How do you handle your hard earned finances?
July 25, 2017 8:03pm CST
Last Saturday, our professor asked the reporter the reason why some school teachers are always in debt. The reporter answered that it was because school teachers just receive their salary once in a month. She further added that if the salary will be given every 15th and 30th, then the teachers will not have a problem in terms of budgeting their money. Our professor said that it was wrong. The main reason why some teachers get into so much debt is that because they do not know the proper way of handling money. She suggested to us that instead of spending money then saving the rest, we should have a different strategy. It should be saving first then spending. What is your opinion about this? How do you handle your hard earned finances?
9 people like this
• United States
26 Jul 17
I don't know about your country, but in the US it is because teachers DON'T MAKE ENOUGH! In my district, we are paid every 2 weeks. I have the money directly deposited into our account. My husband then uses it to pay bills, put into savings, etc. I have no idea. I don't do the bills. I could never survive in the area where I live on my own just on my salary and I've been teaching for 16 years. The price of living is too high and teacher pay just isn't enough.
27 Jul 17
The professor is right. It is not a matter of how much you earned but how you spend the money. I know a lot who are earning six figures a month but they are drowning in debt. I also know who earns minimum wage but they have savings.
26 Jul 17
@Platespinner I agree. Regarding with your fist statement, I have observed some people who are hesitant to get a credit card because it is prone on spending a lot of money, and they may fall into big debt easily because of it. In my own opinion, I think credit cards will not put someone into debt. It is the way someone handles his or her credit card. If the person who is a credit card holder just spend it based on his or her whims, and forgetting his or her obligations to pay afterwards, it will definitely bring trouble. I only spend money using my credit card if I know that I already have a cash in hand.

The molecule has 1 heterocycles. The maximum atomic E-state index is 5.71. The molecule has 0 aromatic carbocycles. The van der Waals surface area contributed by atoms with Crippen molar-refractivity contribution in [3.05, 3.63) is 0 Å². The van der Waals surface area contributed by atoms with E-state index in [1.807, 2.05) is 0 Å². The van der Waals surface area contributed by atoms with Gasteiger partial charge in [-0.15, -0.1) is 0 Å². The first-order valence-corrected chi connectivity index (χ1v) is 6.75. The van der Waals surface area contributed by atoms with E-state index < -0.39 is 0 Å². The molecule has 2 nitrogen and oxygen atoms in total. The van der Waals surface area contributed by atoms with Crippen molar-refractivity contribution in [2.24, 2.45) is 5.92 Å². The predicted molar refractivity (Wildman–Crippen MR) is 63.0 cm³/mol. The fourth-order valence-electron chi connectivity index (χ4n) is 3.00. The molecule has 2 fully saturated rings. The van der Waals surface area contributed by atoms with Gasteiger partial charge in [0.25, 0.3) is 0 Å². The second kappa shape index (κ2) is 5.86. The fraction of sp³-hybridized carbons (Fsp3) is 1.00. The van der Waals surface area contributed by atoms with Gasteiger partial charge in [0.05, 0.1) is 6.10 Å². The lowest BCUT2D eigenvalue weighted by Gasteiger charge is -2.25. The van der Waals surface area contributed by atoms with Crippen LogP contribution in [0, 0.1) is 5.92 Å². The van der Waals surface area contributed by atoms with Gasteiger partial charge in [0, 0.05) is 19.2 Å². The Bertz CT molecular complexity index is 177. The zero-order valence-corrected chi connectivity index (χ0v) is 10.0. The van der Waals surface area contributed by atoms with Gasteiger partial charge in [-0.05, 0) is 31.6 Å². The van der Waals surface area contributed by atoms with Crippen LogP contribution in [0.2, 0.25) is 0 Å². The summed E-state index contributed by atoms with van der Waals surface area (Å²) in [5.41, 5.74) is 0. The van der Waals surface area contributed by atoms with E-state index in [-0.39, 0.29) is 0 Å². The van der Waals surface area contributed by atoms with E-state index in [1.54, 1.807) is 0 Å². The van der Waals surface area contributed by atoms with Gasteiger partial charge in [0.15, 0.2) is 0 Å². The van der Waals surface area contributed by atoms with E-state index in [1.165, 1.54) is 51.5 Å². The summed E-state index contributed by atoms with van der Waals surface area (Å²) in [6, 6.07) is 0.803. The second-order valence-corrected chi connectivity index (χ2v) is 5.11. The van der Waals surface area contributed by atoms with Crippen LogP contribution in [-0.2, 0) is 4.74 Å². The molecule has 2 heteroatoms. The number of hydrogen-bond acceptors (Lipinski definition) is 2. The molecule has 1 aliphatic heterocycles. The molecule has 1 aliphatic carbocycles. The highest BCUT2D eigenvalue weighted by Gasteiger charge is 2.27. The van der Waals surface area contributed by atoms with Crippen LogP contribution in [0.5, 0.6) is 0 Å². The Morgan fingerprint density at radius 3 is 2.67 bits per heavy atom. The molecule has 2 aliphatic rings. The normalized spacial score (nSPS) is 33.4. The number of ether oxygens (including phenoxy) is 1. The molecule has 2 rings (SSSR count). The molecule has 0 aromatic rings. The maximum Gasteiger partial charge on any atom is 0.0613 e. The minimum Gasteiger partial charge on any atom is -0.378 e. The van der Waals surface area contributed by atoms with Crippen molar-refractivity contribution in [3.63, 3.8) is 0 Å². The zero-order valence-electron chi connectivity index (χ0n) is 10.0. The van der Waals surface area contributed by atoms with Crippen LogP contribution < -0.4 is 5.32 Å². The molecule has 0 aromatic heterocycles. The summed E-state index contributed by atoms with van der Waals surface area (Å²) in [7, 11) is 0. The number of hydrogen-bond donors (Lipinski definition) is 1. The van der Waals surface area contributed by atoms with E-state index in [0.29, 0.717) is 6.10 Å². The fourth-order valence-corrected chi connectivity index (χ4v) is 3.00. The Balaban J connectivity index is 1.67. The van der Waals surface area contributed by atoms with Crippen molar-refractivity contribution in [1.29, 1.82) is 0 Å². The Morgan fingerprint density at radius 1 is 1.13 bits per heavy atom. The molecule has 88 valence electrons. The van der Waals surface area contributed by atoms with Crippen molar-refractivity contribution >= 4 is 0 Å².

• Winston Salem, North Carolina
27 Jul 17
@annierose I have a credit card and use it sparingly, but it has been a source of unwise debt in the past. I've got to be careful about convincing myself that I really need this now rather than waiting until I have the money for it.
26 Jul 17
I have the same opinion. It should be saving first and then spending. It's very common or employees to spend their hard end money the moment they received it. IN fact some of them already go shopping before they received their salary. It's a pity when you look at their bank account and they have nothing. A few years back, we have invested our money on real estate. That is before I even become a licensed broker and decided to put up our own company. I thought it was a really good decision. At the moment, we still do it. We own three lots, other than the house and lot we live in. We just sold our condo unit at a very good profit. I regret not buying three units before.
• United Kingdom
I used to work as a teacher and got paid once a month. It was hard to budget with only being paid once a month. Saving should happen before spending because it is sensible to have an emergency fund. I have spent too much on flights. So I am going to borrowing some money from my emergency fund next week. Then I can pay the money back the following month. I have a new emergency fund as well. I will be only using the original emergency fund.
• East Tawas, Michigan
28 Jul 17
This professor is wise in her suggestion, to save instead of spending. Then, if something urgent comes up, like auto repairs, there is excess money tucked away, for this unexpected expense. Getting paid twice a month, would make matter much easier, to manage one's money properly.